Recording and analyzing human motion is transforming fields as disparate as sports science, computer animation and medical rehabilitation. The Moven motion capture suit from Xsens Motion Technologies records full-body human motion in a broad range of environments, not just labs. Its 16 sensors, which include two accelerometers and three gyroscopes from Analog Devices’ iMEMS line, can be located anywhere on the body, simplifying setup. The suit measures 6 degrees of freedom gathered 100 times per sec, then sent via a wireless link. Direct measurement of acceleration and angular velocity simplifies internal force and momentum calculations so more data can be captured and analyzed.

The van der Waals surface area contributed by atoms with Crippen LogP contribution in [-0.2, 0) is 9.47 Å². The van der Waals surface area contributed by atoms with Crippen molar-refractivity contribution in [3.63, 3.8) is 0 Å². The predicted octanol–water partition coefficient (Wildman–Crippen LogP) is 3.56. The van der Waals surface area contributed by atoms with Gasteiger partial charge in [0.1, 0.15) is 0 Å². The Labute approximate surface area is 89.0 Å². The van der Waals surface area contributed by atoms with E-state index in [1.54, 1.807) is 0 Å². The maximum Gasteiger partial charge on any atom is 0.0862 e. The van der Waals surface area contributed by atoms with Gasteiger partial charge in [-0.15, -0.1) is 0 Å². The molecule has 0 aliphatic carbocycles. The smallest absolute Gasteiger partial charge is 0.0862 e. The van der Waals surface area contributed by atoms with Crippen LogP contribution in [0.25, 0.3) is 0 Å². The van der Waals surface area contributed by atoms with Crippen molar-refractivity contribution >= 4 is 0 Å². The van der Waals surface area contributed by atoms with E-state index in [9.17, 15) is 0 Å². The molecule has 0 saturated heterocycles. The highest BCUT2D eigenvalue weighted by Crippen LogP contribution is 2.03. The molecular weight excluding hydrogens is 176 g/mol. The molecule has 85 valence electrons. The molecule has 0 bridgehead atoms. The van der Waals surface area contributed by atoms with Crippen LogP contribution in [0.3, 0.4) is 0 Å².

A new method of modeling how they are created with chemical vapor deposition (CVD) could reduce the cost of carbon nanostructures used for for research and commercial applications, including advanced sensors and batteries.
BMW has already incorporated more than 10,000 3D-printed parts in the Rolls-Royce Phantom and intends to expand the use of 3D printing in its cars even more in the future. Meanwhile, Daimler has started using additive manufacturing for producing spare parts in Mercedes-Benz Trucks.
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